Simply asking people what we should build is not the right way to do things, because people don’t know what they want. It’s much more effective to know what makes people click, and what makes people tick, better than they understand themselves. That’s the first step, is that I think the first answer to your question is that this is a fairly recent phenomenon.
Your contention that, “why do entrepreneurs continue to make the same mistakes?” Well, so few entrepreneurs have read my book, and Steve Blank’s book, and Eric Ries’s book. That’s changing. I think that they’re becoming this required reading for people to digest before they start companies, and that’s fantastic to see. I’m really happy to see that more people are taking the time, upfront, to read these kind of works. I think there’s still a skepticism in a way.
I think that most people think that the entrepreneurs who start companies with great products like Facebook, and Twitter, and Instagram, and Slack, and WhatsApp, and Snapchat — all of these companies — that these founders somehow got lucky. I think that’s the popular perception, both in the startup community and the population at large, that these are products developed by kids in dorm rooms, and they just must have been lucky. I think nothing could be further from the truth when you see that Mark Zuckerberg had two majors before he dropped out of Harvard, and those two majors were psychology and computer science. Kevin Systrom, one of the founders of Instagram, he was a symbolic systems major at Stanford, same story. It’s a combination of computer science at psychology. These folks know what they’re doing.
I think now it’s becoming popular, or it’s being more widely understood that designing great products isn’t just about the technology. It isn’t even just about the design. It’s about understanding human behavior. I think that’s still a new concept that’s yet to be adopted widely.
Suzanne: Since first publishing the work in 2014, have you had any major new insights on the Hook Framework that you wish you could go back and integrate into the book?
Nir: I do, actually. The biggest thing I left out out in the book which I, now, come to realize is very important, is something that’s critical to the variable reward phase of the hook, that third step of the hook.
In the book, I only talk about adding variable rewards. What I should’ve articulated more is that sometimes products don’t necessarily want to add variable rewards, because they already operate in an inherently variable situation.
For example, when you think about Google, Google does not want to add variability to its search results, because the process of asking a question, asking that search query, is inherently variable. There’s uncertainty about where the answer might be, which link is going to have your answer.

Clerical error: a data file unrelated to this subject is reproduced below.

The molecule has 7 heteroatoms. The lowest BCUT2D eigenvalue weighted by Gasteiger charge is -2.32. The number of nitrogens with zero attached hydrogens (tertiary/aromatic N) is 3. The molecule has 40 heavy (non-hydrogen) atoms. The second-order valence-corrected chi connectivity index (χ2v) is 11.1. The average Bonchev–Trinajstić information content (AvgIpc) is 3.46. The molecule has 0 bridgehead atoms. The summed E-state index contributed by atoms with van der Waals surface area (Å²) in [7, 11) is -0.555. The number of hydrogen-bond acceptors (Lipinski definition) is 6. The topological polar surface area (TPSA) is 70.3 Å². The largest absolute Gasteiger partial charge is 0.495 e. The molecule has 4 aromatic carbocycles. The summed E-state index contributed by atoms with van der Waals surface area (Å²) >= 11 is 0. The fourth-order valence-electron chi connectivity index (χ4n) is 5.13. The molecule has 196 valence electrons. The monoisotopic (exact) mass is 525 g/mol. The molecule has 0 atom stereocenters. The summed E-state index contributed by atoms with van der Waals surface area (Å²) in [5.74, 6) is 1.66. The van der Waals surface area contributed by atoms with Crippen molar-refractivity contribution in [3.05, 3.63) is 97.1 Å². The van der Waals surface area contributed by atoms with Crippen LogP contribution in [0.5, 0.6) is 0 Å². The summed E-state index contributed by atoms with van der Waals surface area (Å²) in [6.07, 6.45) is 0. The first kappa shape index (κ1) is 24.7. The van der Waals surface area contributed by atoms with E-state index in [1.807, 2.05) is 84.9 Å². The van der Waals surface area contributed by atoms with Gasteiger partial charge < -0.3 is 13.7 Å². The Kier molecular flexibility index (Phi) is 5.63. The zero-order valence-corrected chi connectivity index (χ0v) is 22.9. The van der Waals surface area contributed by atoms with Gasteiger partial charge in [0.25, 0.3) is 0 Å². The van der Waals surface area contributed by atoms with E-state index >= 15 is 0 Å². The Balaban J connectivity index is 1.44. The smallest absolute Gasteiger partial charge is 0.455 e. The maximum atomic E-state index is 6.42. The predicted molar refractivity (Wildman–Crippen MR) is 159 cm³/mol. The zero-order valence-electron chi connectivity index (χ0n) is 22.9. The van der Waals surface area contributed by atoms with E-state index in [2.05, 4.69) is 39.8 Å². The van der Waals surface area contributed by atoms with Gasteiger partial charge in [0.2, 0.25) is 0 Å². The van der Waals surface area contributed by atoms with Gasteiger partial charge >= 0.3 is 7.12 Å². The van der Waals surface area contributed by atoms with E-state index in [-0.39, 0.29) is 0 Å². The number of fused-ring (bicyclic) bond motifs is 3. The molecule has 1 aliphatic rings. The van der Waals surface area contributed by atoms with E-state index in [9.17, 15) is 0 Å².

Same thing goes for Uber. If you think about Uber cab, Uber wouldn’t want to insert variability, because the experience of getting from point A to point B, and this uncertainty of, “Can I get to where I’m going on time?,” is inherently variable, so they wouldn’t want to insert variability.
The job, when it comes to companies operating in an inherently variable situation, because they have the variable reinforcement, the variable reward already built in, is that they want to give the user greater agency and control in a situation that is inherently variable. That’s something that I didn’t put in the book that I think, maybe, in the next version I will write more on.
Suzanne: Which products have got you hooked?
Nir: Well, there’s many. I think that there’s several products that I find myself using a lot.
Twitter is a product that I use probably a little bit too much.
Email, I think is the mother of habit-forming technology. I’ve, at times, had to restrict my use of those products so that I can concentrate. Those are the two products that I think have me hooked.
I think there’s also other products, like Product Hunt is a service that I use every day. I will always check those Product Hunt emails, because I’m an investor in Product Hunt, and Ryan Hoover helped me on the book, Hooked. I think he’s done a fantastic job of making the product very habit-forming. That’s definitely a product I am hooked to.
Suzanne: Nir, thank you for the great work you’re doing and for making the time to connect with our readers at 100 PM.
Nir: Thank you. I hope this was helpful!